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On Jun 16, 9:13am, Michael van Elst wrote:
} On Sun, Jan 24, 2010 at 11:16:05PM +1030, Brett Lymn wrote:
} > On Fri, Jan 22, 2010 at 01:09:10PM +0100, Michael van Elst wrote:
} > >
} > > Keeping DEV_SIZE at 512 bytes avoids lots of changes.
A quote, often attributed to Einstein, is, "Everything should be
made as simple as possible, but no simpler." I can't help but feel
that this is making things simpler then they should be. This may be a
good first implementation, but I keep getting the feeling that
DEV_BSIZE should go away, and we should be using the real blocksize.
However, since I'm not overly famailiar with this area of the system
and I'm unlikely to be doing the work, I can't tell the people that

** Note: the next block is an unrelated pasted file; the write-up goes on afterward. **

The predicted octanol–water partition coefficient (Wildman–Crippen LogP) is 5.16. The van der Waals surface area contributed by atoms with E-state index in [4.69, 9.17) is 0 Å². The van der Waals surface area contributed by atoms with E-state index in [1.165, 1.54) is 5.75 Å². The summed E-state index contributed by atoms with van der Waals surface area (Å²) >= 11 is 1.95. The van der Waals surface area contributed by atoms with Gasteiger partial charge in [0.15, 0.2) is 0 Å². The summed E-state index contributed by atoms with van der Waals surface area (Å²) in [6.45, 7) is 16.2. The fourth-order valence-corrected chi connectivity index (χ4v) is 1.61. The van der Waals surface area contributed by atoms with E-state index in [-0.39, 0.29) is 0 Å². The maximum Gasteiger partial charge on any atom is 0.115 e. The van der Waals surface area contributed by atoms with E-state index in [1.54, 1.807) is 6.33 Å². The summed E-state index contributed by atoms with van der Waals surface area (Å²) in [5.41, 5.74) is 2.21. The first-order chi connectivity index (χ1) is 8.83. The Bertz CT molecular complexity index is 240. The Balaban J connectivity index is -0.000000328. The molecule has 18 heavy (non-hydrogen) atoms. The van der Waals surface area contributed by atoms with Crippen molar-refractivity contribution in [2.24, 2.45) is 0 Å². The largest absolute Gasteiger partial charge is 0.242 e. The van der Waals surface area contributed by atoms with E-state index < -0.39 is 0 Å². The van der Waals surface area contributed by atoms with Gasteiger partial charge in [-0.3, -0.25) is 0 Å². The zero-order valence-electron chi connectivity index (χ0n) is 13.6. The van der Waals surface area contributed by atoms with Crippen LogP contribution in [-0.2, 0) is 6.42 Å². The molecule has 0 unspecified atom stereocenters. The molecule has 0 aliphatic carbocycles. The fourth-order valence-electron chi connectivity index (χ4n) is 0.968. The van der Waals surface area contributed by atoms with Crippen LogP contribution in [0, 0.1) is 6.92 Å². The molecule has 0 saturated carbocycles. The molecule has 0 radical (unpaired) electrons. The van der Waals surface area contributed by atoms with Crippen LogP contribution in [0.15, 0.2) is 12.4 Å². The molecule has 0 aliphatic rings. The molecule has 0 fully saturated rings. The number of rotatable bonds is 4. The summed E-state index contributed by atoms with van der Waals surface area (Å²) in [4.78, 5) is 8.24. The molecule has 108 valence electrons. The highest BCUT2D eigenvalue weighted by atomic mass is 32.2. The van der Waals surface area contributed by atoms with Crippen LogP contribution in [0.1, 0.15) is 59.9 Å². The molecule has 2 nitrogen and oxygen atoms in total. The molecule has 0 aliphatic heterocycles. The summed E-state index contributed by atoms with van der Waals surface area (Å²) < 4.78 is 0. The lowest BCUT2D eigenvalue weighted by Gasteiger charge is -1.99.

are, how to do it.
} > Won't that mean there is a chance there will be a lot of
} > read/modify/write going on if the driver is pretending to have 512byte
} > sectors?
} No, the driver will not support writes of single 512byte sectors
} if the underlying hardware does not provide 512byte sectors.
How do you communicate the real blocksize up the stack? If you're
doing writes from userland through the raw device, how do you find out
the real blocksize?
} We are only talking about the API and what units are used to
} specify disk addresses and block counts. So on a disk with
} 1K sectors you will address blocks 0,2,4,6,... and you can
} only transfer an even number of blocks.
Other then simplifying things possibly beyond the point they
should be, what is the point of keeping DEV_BSIZE when you are going to
force everything to use the real blocksize?
} N.B. So far I have MSDOSFS and FFS running on a disk with 1K sectors
} and I learned that the block size translation is already done
} in our block drivers, so there is no need to funnel I/O through dk.
It is certainly good to have a proof of concept.
}-- End of excerpt from Michael van Elst
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